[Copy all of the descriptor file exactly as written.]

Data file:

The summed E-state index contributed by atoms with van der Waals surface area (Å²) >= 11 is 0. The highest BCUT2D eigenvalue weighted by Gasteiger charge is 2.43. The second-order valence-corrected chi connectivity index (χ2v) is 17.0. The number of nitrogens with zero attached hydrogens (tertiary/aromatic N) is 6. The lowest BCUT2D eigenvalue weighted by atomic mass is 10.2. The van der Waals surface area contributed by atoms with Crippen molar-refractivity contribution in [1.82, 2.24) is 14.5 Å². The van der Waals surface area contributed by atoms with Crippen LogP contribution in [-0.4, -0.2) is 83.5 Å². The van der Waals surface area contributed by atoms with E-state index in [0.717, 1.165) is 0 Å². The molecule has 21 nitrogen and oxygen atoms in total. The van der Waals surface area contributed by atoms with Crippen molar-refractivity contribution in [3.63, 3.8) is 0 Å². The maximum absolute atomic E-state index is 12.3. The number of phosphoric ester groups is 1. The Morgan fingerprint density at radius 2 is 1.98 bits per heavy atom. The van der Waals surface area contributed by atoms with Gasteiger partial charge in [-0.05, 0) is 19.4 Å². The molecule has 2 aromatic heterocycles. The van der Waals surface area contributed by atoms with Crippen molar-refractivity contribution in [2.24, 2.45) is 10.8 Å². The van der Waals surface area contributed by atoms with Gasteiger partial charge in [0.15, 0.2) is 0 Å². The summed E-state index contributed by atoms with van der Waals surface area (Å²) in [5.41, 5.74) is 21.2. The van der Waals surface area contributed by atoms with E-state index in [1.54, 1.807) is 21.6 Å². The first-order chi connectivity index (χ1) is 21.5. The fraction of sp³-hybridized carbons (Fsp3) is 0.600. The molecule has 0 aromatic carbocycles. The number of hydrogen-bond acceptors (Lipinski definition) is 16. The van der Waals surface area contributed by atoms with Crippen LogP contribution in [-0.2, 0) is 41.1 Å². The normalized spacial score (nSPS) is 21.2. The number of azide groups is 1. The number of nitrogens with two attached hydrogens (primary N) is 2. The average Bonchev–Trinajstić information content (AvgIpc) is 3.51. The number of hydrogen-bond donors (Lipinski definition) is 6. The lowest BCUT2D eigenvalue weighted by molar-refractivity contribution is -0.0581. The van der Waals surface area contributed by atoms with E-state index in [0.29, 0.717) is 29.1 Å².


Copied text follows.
The summed E-state index contributed by atoms with van der Waals surface area (Å²) >= 11 is 0. The highest BCUT2D eigenvalue weighted by Gasteiger charge is 2.43. The second-order valence-corrected chi connectivity index (χ2v) is 17.0. The number of nitrogens with zero attached hydrogens (tertiary/aromatic N) is 6. The lowest BCUT2D eigenvalue weighted by atomic mass is 10.2. The van der Waals surface area contributed by atoms with Crippen molar-refractivity contribution in [1.82, 2.24) is 14.5 Å². The van der Waals surface area contributed by atoms with Crippen LogP contribution in [-0.4, -0.2) is 83.5 Å². The van der Waals surface area contributed by atoms with E-state index in [0.717, 1.165) is 0 Å². The molecule has 21 nitrogen and oxygen atoms in total. The van der Waals surface area contributed by atoms with Crippen molar-refractivity contribution in [3.63, 3.8) is 0 Å². The maximum absolute atomic E-state index is 12.3. The number of phosphoric ester groups is 1. The Morgan fingerprint density at radius 2 is 1.98 bits per heavy atom. The van der Waals surface area contributed by atoms with Gasteiger partial charge in [-0.05, 0) is 19.4 Å². The molecule has 2 aromatic heterocycles. The van der Waals surface area contributed by atoms with Crippen molar-refractivity contribution in [2.24, 2.45) is 10.8 Å². The van der Waals surface area contributed by atoms with Gasteiger partial charge in [0.15, 0.2) is 0 Å². The summed E-state index contributed by atoms with van der Waals surface area (Å²) in [5.41, 5.74) is 21.2. The van der Waals surface area contributed by atoms with E-state index in [1.54, 1.807) is 21.6 Å². The first-order chi connectivity index (χ1) is 21.5. The fraction of sp³-hybridized carbons (Fsp3) is 0.600. The molecule has 0 aromatic carbocycles. The number of hydrogen-bond acceptors (Lipinski definition) is 16. The van der Waals surface area contributed by atoms with Crippen LogP contribution in [-0.2, 0) is 41.1 Å². The normalized spacial score (nSPS) is 21.2. The number of azide groups is 1. The number of nitrogens with two attached hydrogens (primary N) is 2. The average Bonchev–Trinajstić information content (AvgIpc) is 3.51. The number of hydrogen-bond donors (Lipinski definition) is 6. The lowest BCUT2D eigenvalue weighted by molar-refractivity contribution is -0.0581. The van der Waals surface area contributed by atoms with E-state index in [0.29, 0.717) is 29.1 Å².